The Paget Memorial Window
THE PAGET MEMORIAL WINDOW IN ROTHLEY PARISH CHURCH
THE MELTON TIMES 16TH JULY 1897
The fine old church at Rothley has just received an addition to its beauties in the shape of a very costly and imposing stained glass window, the gift of a native of the parish. Mrs Grieve, the donor, is a member of the Paget family, who for between three and four centuries have been settled at Rothley, and although she has lived away for very many years, and is now residing at Bury St. Edmunds, she has shown her interest in her native place by this gift in memory of her parents, her husband, and child. The window, which is at the east end of the south aisle, is the largest in the church, and is of four lights. In the principal spaces the following subjects are represented:
1. Christ, the anti-type, as the good Shepherd; 2. as a preacher of righteousness; 3. as prophet, priest and king; 4. as risen. And the other spaces are filled with the types David, Noah, Melchizedek, and Jonah. The colouring of the window is exceptionally beautiful, and the work has been effectively carried out by Messrs. Heaton, Butler and Bayne, the well-known London firm.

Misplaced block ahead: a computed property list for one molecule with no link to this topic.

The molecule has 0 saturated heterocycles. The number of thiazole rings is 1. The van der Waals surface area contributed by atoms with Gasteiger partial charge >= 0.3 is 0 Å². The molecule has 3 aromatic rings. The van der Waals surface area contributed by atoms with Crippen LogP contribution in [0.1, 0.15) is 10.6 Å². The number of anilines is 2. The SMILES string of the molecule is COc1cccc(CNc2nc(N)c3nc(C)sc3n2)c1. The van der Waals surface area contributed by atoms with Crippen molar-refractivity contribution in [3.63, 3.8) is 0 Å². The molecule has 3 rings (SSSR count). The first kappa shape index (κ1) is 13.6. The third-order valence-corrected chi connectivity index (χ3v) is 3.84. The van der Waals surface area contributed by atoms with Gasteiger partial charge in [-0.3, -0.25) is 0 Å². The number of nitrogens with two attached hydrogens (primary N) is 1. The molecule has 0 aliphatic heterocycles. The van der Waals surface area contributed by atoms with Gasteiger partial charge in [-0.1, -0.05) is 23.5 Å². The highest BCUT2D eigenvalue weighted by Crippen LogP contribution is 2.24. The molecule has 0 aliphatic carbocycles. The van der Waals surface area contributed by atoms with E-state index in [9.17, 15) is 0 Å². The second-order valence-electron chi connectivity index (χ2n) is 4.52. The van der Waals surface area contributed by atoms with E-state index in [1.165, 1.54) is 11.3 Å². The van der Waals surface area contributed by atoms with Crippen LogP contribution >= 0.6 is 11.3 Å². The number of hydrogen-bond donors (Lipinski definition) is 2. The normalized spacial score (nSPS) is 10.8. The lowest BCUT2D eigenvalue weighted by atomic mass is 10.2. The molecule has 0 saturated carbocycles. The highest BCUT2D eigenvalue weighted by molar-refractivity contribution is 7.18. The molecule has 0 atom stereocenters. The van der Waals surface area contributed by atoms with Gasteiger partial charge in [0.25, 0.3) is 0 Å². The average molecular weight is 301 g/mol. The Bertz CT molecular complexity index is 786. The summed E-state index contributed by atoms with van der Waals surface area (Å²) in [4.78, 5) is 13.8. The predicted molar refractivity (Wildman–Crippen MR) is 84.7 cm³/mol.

Beneath the window is a brass plate, bearing this inscription: "This window was erected in the year 1897, by Ann Grieve, to the glory of God and in memory of her father and mother, Thomas and Lucy Paget, of this parish; also in memory of her husband, Peter Grieve, who died at Bury St. Edmunds, Sept 26th 1895, and of their only child, Lucy Ann, who died January 29th 1864, aged 12 years."
The dedicatory service took place last Sunday morning, when a number of visitors were present. It is an interesting fact that among them were fourteen members of the family, eight of whom are direct descendants of Harold Paget, who was vicar of Rothley in 1564. The greater part of these are now resident in Leicester and Loughborough. Rev. R Burton, vicar of Rothley, preached, and taking as his text the words, "I have loved the habitation of Thy house," gave an appropriate discourse, in which he alluded to the restoration of the church 20 years ago, and the many gifts made to it since then, ending now with this last gift, one of the finest and most costly of all.
DETAIL FROM THE PAGET MEMORIAL WINDOW
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